I made two doughs in advance of the festival, on Thursday actually, and brought them with me on Saturday to Asheville, which is two hours northwest of Charlotte. Just prior to the demo we baked off some sandwich style loaf breads, and a few hearth style batards, and five pans of raisin and cranberry breakfast focaccia, all made exclusively with the sprouted wheat flour (my helpers included students from the excellent culinary program at A-B Tech, where we held a number of the classes, as well as some of my own students from Johnson & Wales University — they were all great! In fact, it was my students who made the doughs on Thursday).During the class, I showed how to use the flour and Joe Lindley answered questions about it.

Here’s the story on the flour, which was provided by Lindley Mills:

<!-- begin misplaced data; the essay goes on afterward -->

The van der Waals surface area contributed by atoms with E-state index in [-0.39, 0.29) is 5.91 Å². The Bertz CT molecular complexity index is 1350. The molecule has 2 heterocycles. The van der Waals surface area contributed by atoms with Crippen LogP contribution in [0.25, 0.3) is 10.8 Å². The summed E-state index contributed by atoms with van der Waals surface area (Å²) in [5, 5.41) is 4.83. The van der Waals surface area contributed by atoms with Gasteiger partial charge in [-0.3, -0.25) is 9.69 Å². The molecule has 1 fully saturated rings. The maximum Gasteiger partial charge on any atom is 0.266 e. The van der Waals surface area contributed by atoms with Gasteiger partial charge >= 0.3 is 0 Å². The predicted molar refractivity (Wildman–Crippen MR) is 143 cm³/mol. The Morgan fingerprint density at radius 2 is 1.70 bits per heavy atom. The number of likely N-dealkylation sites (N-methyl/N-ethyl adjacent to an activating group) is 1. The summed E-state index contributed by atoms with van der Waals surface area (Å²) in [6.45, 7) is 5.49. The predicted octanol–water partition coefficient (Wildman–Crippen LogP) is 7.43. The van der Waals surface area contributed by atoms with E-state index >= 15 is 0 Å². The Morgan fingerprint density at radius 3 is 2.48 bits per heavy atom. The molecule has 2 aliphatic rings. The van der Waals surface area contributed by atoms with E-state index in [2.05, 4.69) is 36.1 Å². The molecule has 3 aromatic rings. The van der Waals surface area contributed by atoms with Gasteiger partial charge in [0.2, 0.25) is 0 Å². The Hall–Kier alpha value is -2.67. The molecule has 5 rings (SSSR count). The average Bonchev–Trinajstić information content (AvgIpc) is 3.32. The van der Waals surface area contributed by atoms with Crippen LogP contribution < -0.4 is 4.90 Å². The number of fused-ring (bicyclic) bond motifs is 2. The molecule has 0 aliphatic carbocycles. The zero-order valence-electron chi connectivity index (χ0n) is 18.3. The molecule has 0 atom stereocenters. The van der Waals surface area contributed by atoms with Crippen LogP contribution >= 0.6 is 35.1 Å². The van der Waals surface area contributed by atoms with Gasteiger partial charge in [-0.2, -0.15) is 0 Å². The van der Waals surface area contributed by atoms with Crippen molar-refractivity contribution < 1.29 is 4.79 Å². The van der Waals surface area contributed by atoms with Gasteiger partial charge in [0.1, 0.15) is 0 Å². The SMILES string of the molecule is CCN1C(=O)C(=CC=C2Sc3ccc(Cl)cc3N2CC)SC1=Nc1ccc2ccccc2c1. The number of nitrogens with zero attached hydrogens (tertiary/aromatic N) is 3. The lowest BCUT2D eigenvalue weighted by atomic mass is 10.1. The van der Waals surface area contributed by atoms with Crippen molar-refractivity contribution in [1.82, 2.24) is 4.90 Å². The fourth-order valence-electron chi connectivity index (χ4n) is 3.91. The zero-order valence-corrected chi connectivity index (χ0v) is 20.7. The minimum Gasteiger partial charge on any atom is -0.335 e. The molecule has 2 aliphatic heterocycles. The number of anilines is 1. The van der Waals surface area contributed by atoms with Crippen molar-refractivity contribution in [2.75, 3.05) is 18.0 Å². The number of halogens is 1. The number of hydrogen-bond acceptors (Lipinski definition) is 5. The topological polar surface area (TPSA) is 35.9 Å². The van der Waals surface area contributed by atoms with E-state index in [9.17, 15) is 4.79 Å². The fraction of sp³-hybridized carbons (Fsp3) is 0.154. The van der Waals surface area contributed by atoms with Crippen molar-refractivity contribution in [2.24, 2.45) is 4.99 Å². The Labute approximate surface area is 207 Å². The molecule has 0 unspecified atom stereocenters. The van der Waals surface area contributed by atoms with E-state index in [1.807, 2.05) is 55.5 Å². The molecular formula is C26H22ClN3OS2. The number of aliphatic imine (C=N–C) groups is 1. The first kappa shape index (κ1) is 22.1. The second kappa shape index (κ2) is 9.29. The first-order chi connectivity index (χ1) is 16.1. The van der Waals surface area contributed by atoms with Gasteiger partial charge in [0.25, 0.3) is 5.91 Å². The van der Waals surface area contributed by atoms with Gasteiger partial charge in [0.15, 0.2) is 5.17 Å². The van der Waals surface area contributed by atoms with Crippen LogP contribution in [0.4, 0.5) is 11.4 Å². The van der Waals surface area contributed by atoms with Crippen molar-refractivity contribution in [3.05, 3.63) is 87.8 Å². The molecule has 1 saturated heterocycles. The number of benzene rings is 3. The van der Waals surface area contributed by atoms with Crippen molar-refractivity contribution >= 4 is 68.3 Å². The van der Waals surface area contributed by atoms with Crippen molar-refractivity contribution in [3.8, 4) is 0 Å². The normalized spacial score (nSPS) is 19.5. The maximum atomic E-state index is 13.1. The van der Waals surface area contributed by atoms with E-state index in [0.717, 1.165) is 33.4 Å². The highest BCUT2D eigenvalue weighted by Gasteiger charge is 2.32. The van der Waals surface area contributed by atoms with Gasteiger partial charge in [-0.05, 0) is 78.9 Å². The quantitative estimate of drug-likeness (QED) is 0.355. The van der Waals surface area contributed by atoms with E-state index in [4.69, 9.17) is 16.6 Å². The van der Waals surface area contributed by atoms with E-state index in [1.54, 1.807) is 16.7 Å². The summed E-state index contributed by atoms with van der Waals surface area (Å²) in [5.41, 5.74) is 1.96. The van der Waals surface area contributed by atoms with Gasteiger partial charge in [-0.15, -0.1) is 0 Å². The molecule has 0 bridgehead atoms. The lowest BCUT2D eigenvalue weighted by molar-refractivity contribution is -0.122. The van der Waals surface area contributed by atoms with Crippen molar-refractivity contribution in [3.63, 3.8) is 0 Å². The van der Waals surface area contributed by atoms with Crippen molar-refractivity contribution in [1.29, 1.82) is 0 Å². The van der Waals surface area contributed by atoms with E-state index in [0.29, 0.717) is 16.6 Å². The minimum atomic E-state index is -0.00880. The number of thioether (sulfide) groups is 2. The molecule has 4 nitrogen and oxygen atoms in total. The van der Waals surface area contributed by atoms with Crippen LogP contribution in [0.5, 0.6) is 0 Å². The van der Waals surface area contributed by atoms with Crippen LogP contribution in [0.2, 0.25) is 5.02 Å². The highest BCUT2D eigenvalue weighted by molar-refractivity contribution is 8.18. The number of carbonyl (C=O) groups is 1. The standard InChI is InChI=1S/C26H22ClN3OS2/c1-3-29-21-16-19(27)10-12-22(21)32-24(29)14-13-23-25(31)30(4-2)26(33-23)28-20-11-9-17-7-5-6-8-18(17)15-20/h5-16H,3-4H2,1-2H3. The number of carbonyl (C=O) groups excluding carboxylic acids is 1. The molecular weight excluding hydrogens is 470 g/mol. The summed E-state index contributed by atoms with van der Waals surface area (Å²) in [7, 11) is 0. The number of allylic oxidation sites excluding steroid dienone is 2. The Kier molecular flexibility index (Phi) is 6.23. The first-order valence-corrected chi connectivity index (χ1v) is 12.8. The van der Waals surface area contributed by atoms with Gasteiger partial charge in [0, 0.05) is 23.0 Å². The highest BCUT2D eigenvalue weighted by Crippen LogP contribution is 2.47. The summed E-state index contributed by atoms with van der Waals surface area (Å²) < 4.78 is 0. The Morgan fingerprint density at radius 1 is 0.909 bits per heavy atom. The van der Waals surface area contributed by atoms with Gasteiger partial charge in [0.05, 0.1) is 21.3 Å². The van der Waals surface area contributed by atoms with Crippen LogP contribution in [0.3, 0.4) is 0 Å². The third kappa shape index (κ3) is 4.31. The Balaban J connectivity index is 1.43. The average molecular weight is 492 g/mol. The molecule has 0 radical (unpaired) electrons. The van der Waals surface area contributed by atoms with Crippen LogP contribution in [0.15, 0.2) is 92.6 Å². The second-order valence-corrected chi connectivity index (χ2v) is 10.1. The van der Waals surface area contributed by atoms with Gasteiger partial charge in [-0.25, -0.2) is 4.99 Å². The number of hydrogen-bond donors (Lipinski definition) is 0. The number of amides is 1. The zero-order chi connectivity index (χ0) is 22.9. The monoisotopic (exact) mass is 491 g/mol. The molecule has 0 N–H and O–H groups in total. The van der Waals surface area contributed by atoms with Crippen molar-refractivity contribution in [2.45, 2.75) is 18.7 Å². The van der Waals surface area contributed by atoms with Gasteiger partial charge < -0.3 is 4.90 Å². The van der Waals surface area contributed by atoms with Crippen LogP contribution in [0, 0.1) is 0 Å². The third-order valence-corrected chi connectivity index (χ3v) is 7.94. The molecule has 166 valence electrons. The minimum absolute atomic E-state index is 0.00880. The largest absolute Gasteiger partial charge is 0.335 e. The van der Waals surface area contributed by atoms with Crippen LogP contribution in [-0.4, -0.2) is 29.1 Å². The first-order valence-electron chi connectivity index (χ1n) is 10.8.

Anyone who has ever had Ezekiel Bread or Alvarado Street Bread knows about sprouted wheat, but this new flour is something different. Those aforementioned breads use wheat berries that have been sprouted and then mashed into a pulp, supplemented with vital wheat gluten, honey, salt, yeast, and water and, voila!, it makes a pretty decent bread without using any “flour” at all because the wheat is never actually ground into flour, only into a pulp. But with the new version of sprouted wheat flour that I used at the festival, on the other hand, it starts with sprouted wheat berries but then the berries are dried, and then the dried sprouts are milled into a very fine flour, and treated as flour from that point on. The amazing thing is how much water this new flour can absorb–typically around 90%-100% of the flour weight (as opposed to a typical 72%-75% for regular whole wheat flour, and only 65%-68% water to flour for white bread). More importantly, the flavor of this sprouted flour is unbelievable–sweet and tender — yet it forms a strong gluten network and is high in protein. I added no oil to tenderize it, no sugar or honey to sweeten it; it was perfect without any of those additions. In my opinion, it makes the best whole wheat bread I’ve ever eaten or made, and I think it definitely represents the next frontier in flour and bread making. The supply is limited right now so it’s not yet available for home bakers, as bakeries like Whole Foods and some other companies are buying all that the three mills who make it can produce (I’m even consulting now with a pizza company that wants to use it for their doughs–this flour makes fabulous pizza crust!). But, as the capacity of the mills increases, you should be able eventually to buy it directly from them or, hopefully, off the grocery store shelves. I will keep you up to date on this as the story unfolds but, when it becomes all the rage, remember that you heard it here first.